5.10.2020

finished reading

This coming-of-age novel is timely. Dealing with issues and themes of identity, grief, femininity, tradition, family, culture, education and more. Until about a third of the way through, I disliked the main character, Julia because I got tired of her constantly whining about how awful her life is and how unfair her parents are. I got it. Then there is a plot twist that engaged me in Julia. The book includes a lot of information for mental health helplines.

From the publisher:
Perfect Mexican daughters do not go away to college. And they do not move out of their parents’ house after high school graduation. Perfect Mexican daughters never abandon their family.

But Julia is not your perfect Mexican daughter. That was Olga’s role.

Then a tragic accident on the busiest street in Chicago leaves Olga dead and Julia left behind to reassemble the shattered pieces of her family. And no one seems to acknowledge that Julia is broken, too. Instead, her mother seems to channel her grief into pointing out every possible way Julia has failed.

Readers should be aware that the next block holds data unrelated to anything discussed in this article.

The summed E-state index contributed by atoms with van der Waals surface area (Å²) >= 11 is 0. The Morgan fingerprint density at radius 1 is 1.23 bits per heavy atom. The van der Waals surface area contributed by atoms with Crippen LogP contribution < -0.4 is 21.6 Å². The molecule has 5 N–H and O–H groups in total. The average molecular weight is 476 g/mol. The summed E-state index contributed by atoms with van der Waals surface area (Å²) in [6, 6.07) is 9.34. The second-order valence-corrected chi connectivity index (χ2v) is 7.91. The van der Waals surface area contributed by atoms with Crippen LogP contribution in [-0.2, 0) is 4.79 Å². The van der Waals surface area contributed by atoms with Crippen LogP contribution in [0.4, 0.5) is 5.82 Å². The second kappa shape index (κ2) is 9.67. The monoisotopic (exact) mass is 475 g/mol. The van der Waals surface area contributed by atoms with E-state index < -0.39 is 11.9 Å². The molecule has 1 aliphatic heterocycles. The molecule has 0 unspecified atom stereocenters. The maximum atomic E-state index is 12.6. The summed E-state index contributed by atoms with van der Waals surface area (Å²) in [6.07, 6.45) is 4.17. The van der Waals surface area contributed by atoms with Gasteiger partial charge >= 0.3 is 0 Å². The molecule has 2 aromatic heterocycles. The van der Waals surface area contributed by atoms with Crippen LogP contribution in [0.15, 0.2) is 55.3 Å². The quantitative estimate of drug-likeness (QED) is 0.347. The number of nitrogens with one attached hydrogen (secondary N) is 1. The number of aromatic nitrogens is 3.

But it’s not long before Julia discovers that Olga might not have been as perfect as everyone thought. With the help of her best friend Lorena, and her first kiss, first love, first everything boyfriend Connor, Julia is determined to find out. Was Olga really what she seemed? Or was there more to her sister’s story? And either way, how can Julia even attempt to live up to a seemingly impossible ideal?

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